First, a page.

The grey square represents the location of center of the Mar Chiquita Lake.

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Fig 10. MODIS image of a salt dust event in Mar Chiquita on August 29, 2009.

Left, true color, right, 721 bands. Image: MODIS AERONET Cordoba-CETT, aqua, 250 m pixel resolution.

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The annual (2009) simulation shows (Fig 11) a deposition maximum near the sources (of about 2.5 kg/ha/yr), and a decreasing trend from the emission area, except for the relative secondary maximum modeled over the mountain ranges in southern Bolivia and northern Argentina due to their orographic effect (Fig 11). The deposition pattern reflects predominance of the northerly and southerly wind components, typical of the local climatic conditions. The 2009 total deposition of salt dust generated in Mar Chiquita was estimated in 6.5 million tons. Note that this estimate will strongly depend on the underlying assumptions about the shape and size of the deposited particles, which for this work were assumed to be similar to those emitted by a dust storm [14, 16, 17, 18]. Further characterization of the emitted salt particles is necessary to provide a more accurate estimate of the total deposition.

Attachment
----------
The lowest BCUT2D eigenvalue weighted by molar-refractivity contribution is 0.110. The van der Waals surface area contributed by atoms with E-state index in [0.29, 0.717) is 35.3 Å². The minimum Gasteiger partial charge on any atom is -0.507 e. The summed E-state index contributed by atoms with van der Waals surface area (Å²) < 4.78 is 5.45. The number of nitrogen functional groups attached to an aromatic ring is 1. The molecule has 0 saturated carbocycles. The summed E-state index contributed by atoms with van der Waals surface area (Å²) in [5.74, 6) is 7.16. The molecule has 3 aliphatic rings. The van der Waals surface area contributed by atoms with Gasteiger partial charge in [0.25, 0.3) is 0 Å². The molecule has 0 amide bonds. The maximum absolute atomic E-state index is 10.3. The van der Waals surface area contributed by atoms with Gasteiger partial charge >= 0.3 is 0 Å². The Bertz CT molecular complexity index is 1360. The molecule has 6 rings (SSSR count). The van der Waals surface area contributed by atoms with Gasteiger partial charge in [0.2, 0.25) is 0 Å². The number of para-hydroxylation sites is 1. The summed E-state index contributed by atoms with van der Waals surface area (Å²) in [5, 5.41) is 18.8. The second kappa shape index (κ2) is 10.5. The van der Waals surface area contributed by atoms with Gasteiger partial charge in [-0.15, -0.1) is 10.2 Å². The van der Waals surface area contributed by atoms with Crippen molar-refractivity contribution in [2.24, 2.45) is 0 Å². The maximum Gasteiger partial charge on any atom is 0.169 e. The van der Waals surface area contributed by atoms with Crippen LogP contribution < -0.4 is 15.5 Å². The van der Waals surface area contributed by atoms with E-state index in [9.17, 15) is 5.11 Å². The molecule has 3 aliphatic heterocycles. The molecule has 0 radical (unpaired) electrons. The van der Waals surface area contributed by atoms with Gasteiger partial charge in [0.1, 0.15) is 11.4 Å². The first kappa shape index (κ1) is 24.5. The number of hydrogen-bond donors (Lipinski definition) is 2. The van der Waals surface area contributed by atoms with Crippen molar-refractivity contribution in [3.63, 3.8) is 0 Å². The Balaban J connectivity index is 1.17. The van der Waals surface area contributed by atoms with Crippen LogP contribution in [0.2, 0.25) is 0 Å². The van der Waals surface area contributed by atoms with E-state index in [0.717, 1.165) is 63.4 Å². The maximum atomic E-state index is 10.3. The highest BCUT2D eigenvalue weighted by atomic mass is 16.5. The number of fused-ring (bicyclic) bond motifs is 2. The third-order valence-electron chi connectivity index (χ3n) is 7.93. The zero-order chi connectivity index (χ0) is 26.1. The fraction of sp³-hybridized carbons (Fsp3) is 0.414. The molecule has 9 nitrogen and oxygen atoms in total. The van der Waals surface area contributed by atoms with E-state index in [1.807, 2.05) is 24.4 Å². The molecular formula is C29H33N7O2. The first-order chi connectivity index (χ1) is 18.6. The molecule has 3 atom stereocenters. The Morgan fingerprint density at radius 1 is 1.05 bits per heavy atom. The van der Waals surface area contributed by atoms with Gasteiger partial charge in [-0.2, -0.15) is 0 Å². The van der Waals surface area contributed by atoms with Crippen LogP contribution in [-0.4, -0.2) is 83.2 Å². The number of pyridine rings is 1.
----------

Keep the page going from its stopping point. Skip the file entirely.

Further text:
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Fig 11. Model estimated annual (2009) dust deposition (kg/ha).

The black dot represents the center of the Mar Chiquita Lake.

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Discussion

Mar Chiquita, a special case of a salt-dust emitting lake

The recent development of intense SDS events in Mar Chiquita originated from a climatic cycle with two sequential and contrasting events. First, a 20-year-long period of above average rainfall in the lake basin that produced a three-fold increase of the lake area expanding in areas previously occupied by stable vegetation and never flooded before along the lake’s geological history, followed by a ten-year, low-rain period that resulted in water retreating and the development of vast salt playas. Therefore, the Mar Chiquita case should be taken into consideration in terms of its implications for the understanding of climate change effects on South American ecosystems. In terms of its potential impact, the annual deposition produced by Mar Chiquita, estimated at about the 6.5 million tons for the year 2009, is smaller than the 43 million tons found for the Aral sea [4], although still significant and proportionally similar if we consider the smaller size of Mar Chiquita.